The 70:20:10 reference model states that, in general, what we learn at work comes 70% from experience, 20% from exposure to new work, and 10% from formal education. At the 70:20:10 Institute [disclosure: I am a service partner], the basic approach is to start with the 70 (experience) because this is where learning and working are most connected. When we learn as we work, at the moment of need, then we learn in context and we remember what we have learnt.
“70:20:10 uses the performance paradigm to achieve working = learning in the context of the workplace and thus to contribute to the desired organisational results. In our practice we have seen many applications of the learning paradigm in 70:20:10, which is not the intention. The paradigm starts from the idea that skills need to be developed so it begins with the 10 and uses these to flesh out the 20 and 70.
This is a back-to-front approach. In 70:20:10, it’s not learning or the 10 that are central, but rather the principle of working = learning. Here again it is about achieving the desired performance improvement in the context of the individuals or teams who want to work better together.
70:20:10 is about performance enhancement: the performance paradigm starts with the desired organisational results and uses performance consulting to establish what interventions are needed in the 70, 20 and 10 to improve individual and organisational performance. This should not be confused with the learning paradigm approach in which learning is added to working. In the performance paradigms, working = learning is achieved using such models as performance support, microlearning and social learning. This makes it possible to learn at the speed of performance.” — 70:20:10 Institute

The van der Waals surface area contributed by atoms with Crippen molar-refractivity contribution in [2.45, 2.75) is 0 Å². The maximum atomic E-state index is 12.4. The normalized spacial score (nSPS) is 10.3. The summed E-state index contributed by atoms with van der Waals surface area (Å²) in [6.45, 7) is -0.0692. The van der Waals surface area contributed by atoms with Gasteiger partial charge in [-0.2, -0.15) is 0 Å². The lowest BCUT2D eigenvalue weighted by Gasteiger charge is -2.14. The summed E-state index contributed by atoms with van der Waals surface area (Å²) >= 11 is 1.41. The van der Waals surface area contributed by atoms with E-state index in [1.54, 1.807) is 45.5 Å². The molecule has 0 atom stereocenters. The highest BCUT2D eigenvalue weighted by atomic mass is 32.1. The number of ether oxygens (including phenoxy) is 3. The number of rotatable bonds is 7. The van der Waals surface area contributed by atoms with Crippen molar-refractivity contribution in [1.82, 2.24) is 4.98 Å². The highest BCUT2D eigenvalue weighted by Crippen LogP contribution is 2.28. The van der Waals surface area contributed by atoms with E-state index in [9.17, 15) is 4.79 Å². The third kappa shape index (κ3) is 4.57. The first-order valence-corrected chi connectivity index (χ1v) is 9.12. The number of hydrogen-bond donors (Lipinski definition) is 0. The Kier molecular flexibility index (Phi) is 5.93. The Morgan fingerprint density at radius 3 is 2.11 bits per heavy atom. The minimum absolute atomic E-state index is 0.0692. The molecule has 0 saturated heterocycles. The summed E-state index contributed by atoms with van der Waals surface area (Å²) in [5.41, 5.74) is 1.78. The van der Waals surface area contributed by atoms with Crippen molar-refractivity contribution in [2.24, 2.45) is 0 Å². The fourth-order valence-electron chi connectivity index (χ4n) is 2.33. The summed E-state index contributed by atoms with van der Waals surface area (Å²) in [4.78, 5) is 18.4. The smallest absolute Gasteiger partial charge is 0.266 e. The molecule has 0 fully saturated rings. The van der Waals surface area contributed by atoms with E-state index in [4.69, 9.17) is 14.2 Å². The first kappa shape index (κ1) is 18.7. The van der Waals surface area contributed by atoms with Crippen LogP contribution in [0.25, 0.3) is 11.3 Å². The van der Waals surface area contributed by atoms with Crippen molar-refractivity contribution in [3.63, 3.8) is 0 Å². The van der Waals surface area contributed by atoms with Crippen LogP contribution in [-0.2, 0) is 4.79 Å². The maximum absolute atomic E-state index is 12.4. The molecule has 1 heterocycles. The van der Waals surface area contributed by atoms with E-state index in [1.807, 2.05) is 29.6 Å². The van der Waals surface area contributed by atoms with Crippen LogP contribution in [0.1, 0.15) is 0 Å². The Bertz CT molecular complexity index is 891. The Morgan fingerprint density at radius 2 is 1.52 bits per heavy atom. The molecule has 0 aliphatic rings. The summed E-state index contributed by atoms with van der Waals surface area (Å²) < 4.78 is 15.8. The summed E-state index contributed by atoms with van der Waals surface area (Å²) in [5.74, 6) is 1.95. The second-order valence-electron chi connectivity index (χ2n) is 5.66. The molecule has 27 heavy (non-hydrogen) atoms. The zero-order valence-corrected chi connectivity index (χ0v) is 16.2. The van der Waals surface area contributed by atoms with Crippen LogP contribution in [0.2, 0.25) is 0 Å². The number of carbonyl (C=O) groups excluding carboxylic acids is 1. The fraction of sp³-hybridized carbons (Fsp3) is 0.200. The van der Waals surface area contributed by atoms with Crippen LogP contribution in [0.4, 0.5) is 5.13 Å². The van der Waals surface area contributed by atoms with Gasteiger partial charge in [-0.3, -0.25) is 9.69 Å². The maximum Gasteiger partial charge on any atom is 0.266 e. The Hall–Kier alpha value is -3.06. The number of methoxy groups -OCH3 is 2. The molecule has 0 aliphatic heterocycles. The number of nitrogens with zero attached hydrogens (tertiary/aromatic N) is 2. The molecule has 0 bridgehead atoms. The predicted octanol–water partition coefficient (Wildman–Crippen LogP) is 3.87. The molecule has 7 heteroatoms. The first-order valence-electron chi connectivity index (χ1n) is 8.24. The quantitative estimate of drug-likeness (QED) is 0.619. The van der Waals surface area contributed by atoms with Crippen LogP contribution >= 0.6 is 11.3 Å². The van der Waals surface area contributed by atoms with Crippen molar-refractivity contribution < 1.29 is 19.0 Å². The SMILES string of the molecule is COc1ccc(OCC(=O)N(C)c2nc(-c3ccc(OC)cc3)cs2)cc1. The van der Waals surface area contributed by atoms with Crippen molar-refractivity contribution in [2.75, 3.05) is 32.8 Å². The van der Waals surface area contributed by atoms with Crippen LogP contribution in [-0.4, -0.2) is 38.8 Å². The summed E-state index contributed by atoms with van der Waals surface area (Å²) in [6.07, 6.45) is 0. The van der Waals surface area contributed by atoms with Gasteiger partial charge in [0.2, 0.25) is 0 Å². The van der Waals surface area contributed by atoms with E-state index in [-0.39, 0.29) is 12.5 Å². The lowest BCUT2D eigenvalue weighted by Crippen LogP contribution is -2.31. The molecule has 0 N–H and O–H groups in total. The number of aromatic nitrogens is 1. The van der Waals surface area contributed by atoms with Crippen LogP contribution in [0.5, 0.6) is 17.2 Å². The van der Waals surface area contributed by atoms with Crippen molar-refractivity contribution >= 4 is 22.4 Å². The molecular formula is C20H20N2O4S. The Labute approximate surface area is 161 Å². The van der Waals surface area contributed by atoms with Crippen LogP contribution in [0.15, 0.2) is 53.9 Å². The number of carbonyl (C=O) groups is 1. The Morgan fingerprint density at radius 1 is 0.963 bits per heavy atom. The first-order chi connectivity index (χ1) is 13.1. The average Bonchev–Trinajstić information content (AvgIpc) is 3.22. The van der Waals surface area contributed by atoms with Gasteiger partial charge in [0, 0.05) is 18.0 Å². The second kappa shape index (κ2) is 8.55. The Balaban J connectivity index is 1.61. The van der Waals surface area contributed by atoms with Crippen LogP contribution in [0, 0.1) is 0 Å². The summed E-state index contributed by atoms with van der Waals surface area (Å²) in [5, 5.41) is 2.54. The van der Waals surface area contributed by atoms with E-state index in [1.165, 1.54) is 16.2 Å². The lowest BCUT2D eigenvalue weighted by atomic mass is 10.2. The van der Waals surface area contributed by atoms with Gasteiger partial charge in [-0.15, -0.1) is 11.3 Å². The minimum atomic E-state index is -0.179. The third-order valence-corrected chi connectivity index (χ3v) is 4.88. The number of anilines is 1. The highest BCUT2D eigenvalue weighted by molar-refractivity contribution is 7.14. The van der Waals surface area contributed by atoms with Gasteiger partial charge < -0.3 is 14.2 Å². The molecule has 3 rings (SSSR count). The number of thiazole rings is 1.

While the 70:20:10 reference model provides us with a good rule of thumb of where to support workplace learning, it should always be in consideration that important learning happens outside the workplace. The reference model originates from the work of Bob Eichinger and Mike Lombardo at the Centre for Creative Leadership (CCL). Jessica Glazer of the CCL recently noted that the original research did not come out to 70, 20, 10.
“I noticed one particular pie chart: “70-20-10” it said at the top of the page, but below, the chart had 5 different areas: “challenging assignments” took up just under 50% of the circle, with roughly 40% split between “other people” and “hardships.” A final 10% was split between “formal coursework” and “personal life.” I was confused.
“What is this?” I asked Cindy [McCauley], only to have her confirm my suspicions: These were the original results from the CCL research question, “Where do key development learnings come from?” That data found that “hardships” were equally important to “other people,” and that lessons from one’s personal life aided development in an essential way. And yet, I’d never heard of the 50-20-20-5-&-5 model.
Cindy explained: the originators of the model dropped hardships and personal life events because organizations had little control over them. Coursework could be replicated, mentors could be assigned, but who could guarantee hardships? Or more importantly, who would want to? After dropping those 2 pesky categories and doing some simple recalculations, the model shook out at the now-trusty 70-20-10 breakdown.” —CCL 2017-11-28
This is the original breakdown of how and where we learn in order to do our work:
Here is the 70:20:10 reference model seen in the context of the entirety of our learning:
We should not forget that important learning happens outside of work and perhaps even in spite of work. We are multi-faceted social beings. Therefore it is not just what happens in our work teams, or even our professional communities of practice, but all of our experiences, hardships, and social connections that makes us who we are. Understanding those complex relationships may help us design better workplaces that promote a holistic approach to learning. Many of our hardships happen outside the control of the workplace. These are often our deepest moments of learning. All of our learning is connected. The 70:20:10 reference model has been a step in the right direction for workplace learning. Connecting learning inside and outside our workplaces is the next challenge.